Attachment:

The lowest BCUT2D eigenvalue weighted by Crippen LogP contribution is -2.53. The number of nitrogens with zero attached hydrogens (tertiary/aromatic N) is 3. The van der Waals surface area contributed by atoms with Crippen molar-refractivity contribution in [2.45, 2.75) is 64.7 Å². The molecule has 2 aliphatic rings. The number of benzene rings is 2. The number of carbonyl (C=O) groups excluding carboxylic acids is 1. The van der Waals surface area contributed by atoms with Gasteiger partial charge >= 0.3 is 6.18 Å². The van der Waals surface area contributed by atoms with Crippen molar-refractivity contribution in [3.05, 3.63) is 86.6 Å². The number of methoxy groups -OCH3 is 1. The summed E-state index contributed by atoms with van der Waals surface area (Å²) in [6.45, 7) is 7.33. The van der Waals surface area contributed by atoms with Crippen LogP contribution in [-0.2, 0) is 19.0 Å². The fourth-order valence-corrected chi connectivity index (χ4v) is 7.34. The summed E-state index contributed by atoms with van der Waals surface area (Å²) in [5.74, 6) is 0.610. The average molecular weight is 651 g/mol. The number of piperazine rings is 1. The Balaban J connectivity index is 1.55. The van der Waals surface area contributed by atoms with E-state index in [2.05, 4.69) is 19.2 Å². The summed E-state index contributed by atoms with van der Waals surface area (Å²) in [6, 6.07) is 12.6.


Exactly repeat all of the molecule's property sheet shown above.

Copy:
The lowest BCUT2D eigenvalue weighted by Crippen LogP contribution is -2.53. The number of nitrogens with zero attached hydrogens (tertiary/aromatic N) is 3. The van der Waals surface area contributed by atoms with Crippen molar-refractivity contribution in [2.45, 2.75) is 64.7 Å². The molecule has 2 aliphatic rings. The number of benzene rings is 2. The number of carbonyl (C=O) groups excluding carboxylic acids is 1. The van der Waals surface area contributed by atoms with Gasteiger partial charge >= 0.3 is 6.18 Å². The van der Waals surface area contributed by atoms with Crippen molar-refractivity contribution in [3.05, 3.63) is 86.6 Å². The number of methoxy groups -OCH3 is 1. The summed E-state index contributed by atoms with van der Waals surface area (Å²) in [6.45, 7) is 7.33. The van der Waals surface area contributed by atoms with Crippen LogP contribution in [-0.2, 0) is 19.0 Å². The fourth-order valence-corrected chi connectivity index (χ4v) is 7.34. The summed E-state index contributed by atoms with van der Waals surface area (Å²) in [5.74, 6) is 0.610. The average molecular weight is 651 g/mol. The number of piperazine rings is 1. The Balaban J connectivity index is 1.55. The van der Waals surface area contributed by atoms with E-state index in [2.05, 4.69) is 19.2 Å². The summed E-state index contributed by atoms with van der Waals surface area (Å²) in [6, 6.07) is 12.6.